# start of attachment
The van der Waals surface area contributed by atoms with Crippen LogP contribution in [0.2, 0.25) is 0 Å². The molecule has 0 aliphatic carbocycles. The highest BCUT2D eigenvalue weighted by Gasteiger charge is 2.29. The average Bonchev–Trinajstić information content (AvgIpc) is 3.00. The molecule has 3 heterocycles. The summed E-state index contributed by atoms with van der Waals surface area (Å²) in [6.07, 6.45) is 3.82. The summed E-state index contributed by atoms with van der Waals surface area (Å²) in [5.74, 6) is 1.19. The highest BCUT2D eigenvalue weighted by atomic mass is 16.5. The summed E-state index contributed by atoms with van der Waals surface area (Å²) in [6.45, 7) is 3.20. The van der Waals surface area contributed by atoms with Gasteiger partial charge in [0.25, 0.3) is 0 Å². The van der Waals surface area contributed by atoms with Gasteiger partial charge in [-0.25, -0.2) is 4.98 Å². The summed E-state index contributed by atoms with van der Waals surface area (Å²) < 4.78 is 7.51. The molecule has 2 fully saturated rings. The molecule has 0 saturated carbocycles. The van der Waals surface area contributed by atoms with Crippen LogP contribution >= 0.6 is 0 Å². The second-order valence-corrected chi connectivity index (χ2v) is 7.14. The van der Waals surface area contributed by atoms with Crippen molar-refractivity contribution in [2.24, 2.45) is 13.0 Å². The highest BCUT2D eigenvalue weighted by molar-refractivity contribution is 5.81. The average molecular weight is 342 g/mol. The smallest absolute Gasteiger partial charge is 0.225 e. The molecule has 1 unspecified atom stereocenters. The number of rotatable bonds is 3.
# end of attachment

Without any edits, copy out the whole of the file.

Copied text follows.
The van der Waals surface area contributed by atoms with Crippen LogP contribution in [0.2, 0.25) is 0 Å². The molecule has 0 aliphatic carbocycles. The highest BCUT2D eigenvalue weighted by Gasteiger charge is 2.29. The average Bonchev–Trinajstić information content (AvgIpc) is 3.00. The molecule has 3 heterocycles. The summed E-state index contributed by atoms with van der Waals surface area (Å²) in [6.07, 6.45) is 3.82. The summed E-state index contributed by atoms with van der Waals surface area (Å²) in [5.74, 6) is 1.19. The highest BCUT2D eigenvalue weighted by atomic mass is 16.5. The summed E-state index contributed by atoms with van der Waals surface area (Å²) in [6.45, 7) is 3.20. The van der Waals surface area contributed by atoms with Gasteiger partial charge in [0.25, 0.3) is 0 Å². The van der Waals surface area contributed by atoms with Gasteiger partial charge in [-0.25, -0.2) is 4.98 Å². The summed E-state index contributed by atoms with van der Waals surface area (Å²) < 4.78 is 7.51. The molecule has 2 fully saturated rings. The molecule has 0 saturated carbocycles. The van der Waals surface area contributed by atoms with Crippen LogP contribution >= 0.6 is 0 Å². The second-order valence-corrected chi connectivity index (χ2v) is 7.14. The van der Waals surface area contributed by atoms with Crippen molar-refractivity contribution in [2.24, 2.45) is 13.0 Å². The highest BCUT2D eigenvalue weighted by molar-refractivity contribution is 5.81. The average molecular weight is 342 g/mol. The smallest absolute Gasteiger partial charge is 0.225 e. The molecule has 1 unspecified atom stereocenters. The number of rotatable bonds is 3.